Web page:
RICHMOND, Va., Jan. 22 (UPI) -- A federal appellate court panel has ruled a bipolar man who said he was repeatedly tortured in Tanzania should qualify for asylum in the United States.
The Homeland Security Department tried to deport Tumaini Temu back to Tanzania in 2010, four years after his temporary visa expired.
Temu applied for asylum and claimed he was persecuted in his home country due to his mental illness, which is considered demon possession in Tanzania, Courthouse News Service reported.
An immigration judge and the Board of Immigration Appeals denied his application, but a three-judge panel of the 4th U.S. Circuit Court of Appeals in Richmond, Va., reversed the decision on a split vote.
During the asylum hearing, two witnesses testified that Tanzanians consider mental illness contagious, Courthouse News Service said.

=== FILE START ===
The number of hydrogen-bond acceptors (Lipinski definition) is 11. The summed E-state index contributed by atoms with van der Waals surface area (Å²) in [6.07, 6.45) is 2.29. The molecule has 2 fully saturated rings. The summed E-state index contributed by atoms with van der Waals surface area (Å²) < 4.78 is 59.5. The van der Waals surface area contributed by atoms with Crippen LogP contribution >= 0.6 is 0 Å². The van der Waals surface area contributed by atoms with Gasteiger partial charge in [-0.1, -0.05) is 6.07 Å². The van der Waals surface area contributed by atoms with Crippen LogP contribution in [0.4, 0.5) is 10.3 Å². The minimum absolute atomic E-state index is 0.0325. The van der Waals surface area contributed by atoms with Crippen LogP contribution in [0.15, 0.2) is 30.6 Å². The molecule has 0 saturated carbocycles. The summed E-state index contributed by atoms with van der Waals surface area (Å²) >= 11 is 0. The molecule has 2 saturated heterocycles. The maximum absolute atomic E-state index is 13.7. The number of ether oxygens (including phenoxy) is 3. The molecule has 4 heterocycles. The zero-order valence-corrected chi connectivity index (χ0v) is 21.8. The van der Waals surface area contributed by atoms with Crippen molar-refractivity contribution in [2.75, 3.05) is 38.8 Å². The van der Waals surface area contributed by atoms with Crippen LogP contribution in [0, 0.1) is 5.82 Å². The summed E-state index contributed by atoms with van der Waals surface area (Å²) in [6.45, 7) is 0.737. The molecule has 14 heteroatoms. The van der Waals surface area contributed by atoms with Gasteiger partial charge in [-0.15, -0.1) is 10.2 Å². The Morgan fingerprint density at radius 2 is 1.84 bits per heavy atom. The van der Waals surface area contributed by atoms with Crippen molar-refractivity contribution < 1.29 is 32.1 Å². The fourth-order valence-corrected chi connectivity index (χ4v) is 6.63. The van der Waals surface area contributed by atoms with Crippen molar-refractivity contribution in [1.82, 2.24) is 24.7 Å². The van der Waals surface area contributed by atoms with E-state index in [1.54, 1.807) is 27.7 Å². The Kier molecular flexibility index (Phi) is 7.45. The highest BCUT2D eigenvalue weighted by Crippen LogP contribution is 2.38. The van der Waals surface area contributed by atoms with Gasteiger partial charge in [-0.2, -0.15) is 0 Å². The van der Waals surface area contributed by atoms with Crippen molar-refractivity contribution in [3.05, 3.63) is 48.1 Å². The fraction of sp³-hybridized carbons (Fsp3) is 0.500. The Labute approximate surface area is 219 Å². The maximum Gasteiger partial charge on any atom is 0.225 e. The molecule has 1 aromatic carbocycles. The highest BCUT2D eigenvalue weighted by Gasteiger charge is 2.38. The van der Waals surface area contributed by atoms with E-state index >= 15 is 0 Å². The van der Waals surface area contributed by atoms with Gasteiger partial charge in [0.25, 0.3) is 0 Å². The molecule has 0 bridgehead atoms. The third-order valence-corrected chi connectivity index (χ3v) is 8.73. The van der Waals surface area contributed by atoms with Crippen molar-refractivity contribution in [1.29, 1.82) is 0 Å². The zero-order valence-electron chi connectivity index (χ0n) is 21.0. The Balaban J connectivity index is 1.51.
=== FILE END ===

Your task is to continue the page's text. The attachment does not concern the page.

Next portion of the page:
Temu testified that hospital nurses bound his hands and feet for 5 to 7 hours a day while they beat him with leather straps.
"The record is unequivocal about what motivated the nurses' and guard's behavior," Judge Roger Gregory wrote. "The record also shows that while binding Mr. Temu and bearing him with leather straps, the nurses said on multiple occasions, 'this is how we treat people who are mentally ill like you.'"
Temu came to the United States after his family rejected him, and he was diagnosed with bipolar disorder.
He has since learned that he could work and function independently with medication.